Like the Foundation collections, there are two variants of the grouped array:

  • INTUGroupedArray: An immutable grouped array. Thread safe. (Swift type: GroupedArray)
  • INTUMutableGroupedArray: A mutable subclass. Not thread safe. (Swift type: MutableGroupedArray)

As a best practice, you should favor the static immutable grouped array over the dynamic mutable variant.

The performance of most operations is annotated in the detailed documentation above the implementation of each method in the .m file. (The documentation in the header files is abbreviated to provide a convenient API reference.)

Key Design Points

No empty sections

Every section in a grouped array must contain at least one object, similar to how every key in a dictionary must be associated with a value. This design simplifies some of the complexity when dealing with multi-dimensional data structures. For example, this allows a section to be removed as soon as its last object is removed. If there is a use case where you do want an 'empty' section, you can use a single placeholder object to achieve this.

Sections should be unique

The grouped array is designed under the assumption that no two sections in the grouped array are considered equal (using -isEqual:). For example, this allows sections to be automatically created and removed as needed in the mutable grouped array. Although it is discouraged, it is technically possible to have duplicate sections, however this impairs the functionality of section-based APIs (e.g. -indexOfSection:, -indexOfObject:inSection:, -addObject:toSection:, and others) which will only operate on one instance of the section.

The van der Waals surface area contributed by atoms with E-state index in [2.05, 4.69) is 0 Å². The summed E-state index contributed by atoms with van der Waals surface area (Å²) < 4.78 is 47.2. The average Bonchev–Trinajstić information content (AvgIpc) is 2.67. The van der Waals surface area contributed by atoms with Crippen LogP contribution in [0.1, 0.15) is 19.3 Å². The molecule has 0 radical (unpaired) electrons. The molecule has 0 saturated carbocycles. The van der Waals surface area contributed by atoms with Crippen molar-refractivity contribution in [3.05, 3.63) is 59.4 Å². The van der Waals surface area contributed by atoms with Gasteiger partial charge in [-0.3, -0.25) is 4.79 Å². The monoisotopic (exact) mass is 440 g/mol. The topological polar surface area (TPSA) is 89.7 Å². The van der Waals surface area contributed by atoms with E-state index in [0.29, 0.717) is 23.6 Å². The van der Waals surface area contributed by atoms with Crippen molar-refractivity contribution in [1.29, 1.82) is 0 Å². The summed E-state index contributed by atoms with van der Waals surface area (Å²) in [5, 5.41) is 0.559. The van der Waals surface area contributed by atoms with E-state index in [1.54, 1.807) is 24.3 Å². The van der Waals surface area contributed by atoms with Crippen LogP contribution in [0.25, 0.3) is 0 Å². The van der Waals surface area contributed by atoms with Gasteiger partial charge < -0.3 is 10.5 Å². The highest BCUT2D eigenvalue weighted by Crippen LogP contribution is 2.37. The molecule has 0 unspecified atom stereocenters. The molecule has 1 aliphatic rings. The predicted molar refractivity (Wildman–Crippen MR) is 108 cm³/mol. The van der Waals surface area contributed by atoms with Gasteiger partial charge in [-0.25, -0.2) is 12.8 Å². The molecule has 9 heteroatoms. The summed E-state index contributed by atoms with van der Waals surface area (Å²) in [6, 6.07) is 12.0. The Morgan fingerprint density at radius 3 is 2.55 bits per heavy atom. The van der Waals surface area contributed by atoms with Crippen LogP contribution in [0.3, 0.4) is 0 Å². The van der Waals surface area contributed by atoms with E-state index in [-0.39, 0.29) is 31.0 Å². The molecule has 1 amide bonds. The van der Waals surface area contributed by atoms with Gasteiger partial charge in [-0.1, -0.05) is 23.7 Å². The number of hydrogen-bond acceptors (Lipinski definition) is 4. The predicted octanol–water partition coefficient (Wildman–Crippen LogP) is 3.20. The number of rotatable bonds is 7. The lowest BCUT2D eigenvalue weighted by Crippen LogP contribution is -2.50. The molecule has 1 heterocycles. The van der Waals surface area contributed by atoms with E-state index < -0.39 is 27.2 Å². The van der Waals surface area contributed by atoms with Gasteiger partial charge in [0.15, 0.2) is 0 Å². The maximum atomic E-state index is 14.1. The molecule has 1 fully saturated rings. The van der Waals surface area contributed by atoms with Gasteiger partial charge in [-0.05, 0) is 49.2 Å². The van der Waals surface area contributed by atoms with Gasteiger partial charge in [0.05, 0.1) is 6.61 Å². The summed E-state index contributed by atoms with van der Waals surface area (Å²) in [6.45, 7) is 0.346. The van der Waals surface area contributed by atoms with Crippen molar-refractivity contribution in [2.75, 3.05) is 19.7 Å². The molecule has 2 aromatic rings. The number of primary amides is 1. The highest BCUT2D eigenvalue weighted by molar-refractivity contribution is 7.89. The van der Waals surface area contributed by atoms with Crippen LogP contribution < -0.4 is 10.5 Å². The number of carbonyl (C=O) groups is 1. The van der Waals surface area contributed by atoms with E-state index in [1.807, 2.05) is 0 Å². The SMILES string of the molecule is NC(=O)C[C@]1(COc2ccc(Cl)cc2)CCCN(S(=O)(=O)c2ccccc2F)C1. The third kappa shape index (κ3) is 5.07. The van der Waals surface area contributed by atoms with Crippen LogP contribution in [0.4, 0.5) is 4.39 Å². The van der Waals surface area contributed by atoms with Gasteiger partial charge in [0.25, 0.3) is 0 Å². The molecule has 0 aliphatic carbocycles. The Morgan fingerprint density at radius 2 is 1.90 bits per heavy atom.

Errors are handled gracefully

Most errors are not fatal errors, and there is a better way to recover than terminating the entire app. In Debug builds, the grouped array will throw exceptions on errors, however with assertions disabled in Release builds, it will not crash. For example, attempting to access a section at an out-of-bounds index will throw an exception in Debug, but will simply return nil in Release. In the Swift grouped array, this is communicated via implicitly unwrapped optionals -- these values will only be nil if there was an error, so you should test for nil if you wish to avoid runtime errors.

Usage

Here are some snippets of common operations with a grouped array. Note that this is only a small portion of the overall API -- refer to the source files for the full API and documentation.

Objective-C

Create an immutable grouped array using the literal syntax:

INTUGroupedArray *groupedArray = [INTUGroupedArray literal:@[@"Section 1", @[@"Object A", @"Object B"],
                                                             @"Section 2", @[@"Object C"],
                                                             @"Section 3", @[@"Object D", @"Object E", @"Object F"]]];

Count the number of sections and objects in the grouped array:

NSUInteger sectionCount = [groupedArray countAllSections];
NSUInteger objectCount = [groupedArray countAllObjects];

Access the first section:

id section = [groupedArray sectionAtIndex:0];

Get an array of objects in the first section:

NSArray *objectsInSection = [groupedArray objectsInSectionAtIndex:0];

Access the first object in the first section (using NSIndexPath):

NSIndexPath *indexPath = [NSIndexPath indexPathForRow:0 inSection:0];
id object = [groupedArray objectAtIndexPath:indexPath]; 

Get an array of all objects: